David and Sheila: A Pair of Extraordinary Gardeners
My grandparents, David and Sheila, are the most remarkable gardeners I know. Now both in their eighties, and still living largely off the land, they were growing organically long before the phrase was coined. When I was growing up, their garden in Bedfordshire, England, was a magical place. Chasing the guinea fowl and running beneath the asparagus fronds is most likely what led me to a career in landscape architecture. I spoke with them recently to find out how they developed their distinctive style of gardening.
What stands out most about David and Sheila’s garden “operation” is its scale. Redcurrants, whitecurrants, loganberries, gooseberries, raspberries and strawberries all jostle for room in one of their fruit cages, while three glasshouses burst with tomatoes, cucumbers and peaches. Their neatly arranged vegetable plot spans the generous double block, and in its heyday continued into a second block of land across the road, nestled among one of their orchards.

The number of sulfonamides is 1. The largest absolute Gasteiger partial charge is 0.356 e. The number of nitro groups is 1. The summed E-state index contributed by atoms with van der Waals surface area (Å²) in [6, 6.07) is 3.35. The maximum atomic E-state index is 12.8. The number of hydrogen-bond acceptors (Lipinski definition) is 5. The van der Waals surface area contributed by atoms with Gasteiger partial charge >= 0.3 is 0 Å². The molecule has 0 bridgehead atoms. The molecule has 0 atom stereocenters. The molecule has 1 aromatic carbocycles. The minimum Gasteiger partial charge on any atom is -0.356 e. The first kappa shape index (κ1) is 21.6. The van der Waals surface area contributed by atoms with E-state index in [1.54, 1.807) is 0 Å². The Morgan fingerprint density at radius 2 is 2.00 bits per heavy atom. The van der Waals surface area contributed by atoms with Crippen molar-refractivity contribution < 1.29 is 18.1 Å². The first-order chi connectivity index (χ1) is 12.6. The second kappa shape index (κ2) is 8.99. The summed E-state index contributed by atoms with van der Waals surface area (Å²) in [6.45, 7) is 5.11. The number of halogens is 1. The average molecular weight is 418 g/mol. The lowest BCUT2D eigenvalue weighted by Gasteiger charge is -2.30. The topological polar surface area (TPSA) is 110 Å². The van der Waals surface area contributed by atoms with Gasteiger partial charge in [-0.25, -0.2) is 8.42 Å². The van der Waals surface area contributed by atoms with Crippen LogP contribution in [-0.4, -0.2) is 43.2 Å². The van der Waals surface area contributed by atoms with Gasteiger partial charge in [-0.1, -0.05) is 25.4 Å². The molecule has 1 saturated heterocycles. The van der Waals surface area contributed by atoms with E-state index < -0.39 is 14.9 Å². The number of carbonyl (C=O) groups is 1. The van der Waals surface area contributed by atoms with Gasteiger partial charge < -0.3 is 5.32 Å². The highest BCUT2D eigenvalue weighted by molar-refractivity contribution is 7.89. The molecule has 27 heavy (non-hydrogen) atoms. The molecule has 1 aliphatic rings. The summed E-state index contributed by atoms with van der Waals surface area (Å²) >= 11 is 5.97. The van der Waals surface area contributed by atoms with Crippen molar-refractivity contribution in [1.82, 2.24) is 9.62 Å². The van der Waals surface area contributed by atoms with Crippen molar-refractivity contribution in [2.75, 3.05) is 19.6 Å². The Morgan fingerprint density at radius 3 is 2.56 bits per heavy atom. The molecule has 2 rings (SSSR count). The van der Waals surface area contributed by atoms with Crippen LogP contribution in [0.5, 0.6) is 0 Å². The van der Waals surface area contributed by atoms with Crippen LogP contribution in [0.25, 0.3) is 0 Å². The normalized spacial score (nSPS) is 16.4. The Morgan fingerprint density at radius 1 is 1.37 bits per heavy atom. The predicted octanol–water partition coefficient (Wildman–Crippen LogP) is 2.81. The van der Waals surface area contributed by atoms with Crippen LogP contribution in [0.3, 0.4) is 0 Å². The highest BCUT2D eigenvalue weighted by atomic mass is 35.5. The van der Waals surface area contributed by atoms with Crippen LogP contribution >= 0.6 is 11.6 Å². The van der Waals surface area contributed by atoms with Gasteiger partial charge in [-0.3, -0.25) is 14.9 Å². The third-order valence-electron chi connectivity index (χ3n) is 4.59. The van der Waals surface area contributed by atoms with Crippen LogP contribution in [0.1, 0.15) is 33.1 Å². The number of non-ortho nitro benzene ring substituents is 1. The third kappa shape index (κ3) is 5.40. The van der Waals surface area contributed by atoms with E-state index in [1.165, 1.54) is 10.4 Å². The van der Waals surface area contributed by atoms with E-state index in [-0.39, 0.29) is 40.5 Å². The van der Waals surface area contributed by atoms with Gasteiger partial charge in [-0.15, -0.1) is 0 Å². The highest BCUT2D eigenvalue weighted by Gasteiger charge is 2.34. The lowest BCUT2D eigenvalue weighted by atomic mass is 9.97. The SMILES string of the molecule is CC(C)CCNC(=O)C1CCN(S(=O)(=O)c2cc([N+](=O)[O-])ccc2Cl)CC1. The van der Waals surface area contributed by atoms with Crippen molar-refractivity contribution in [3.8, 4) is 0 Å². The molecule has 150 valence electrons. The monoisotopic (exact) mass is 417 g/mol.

At one point their bee-hives were producing thousands of pounds of honey a year, while glass carboys were bubbling with hundreds of litres of cider and mead. Assorted flocks of poultry roamed around, prestigious heritage turkeys alongside rescued battery hens. It was a riotously productive garden.”
As David told me, “for a domestic garden, we tend to produce things on a rather heroic scale. At one point, we ended up filling sack upon sack of potatoes, many more than we could eat in one year. Once we produced more than five thousand pounds of honey in a summer! We weren’t geared up to be such a large operation”. No-one else I know produces food at this scale as a hobby.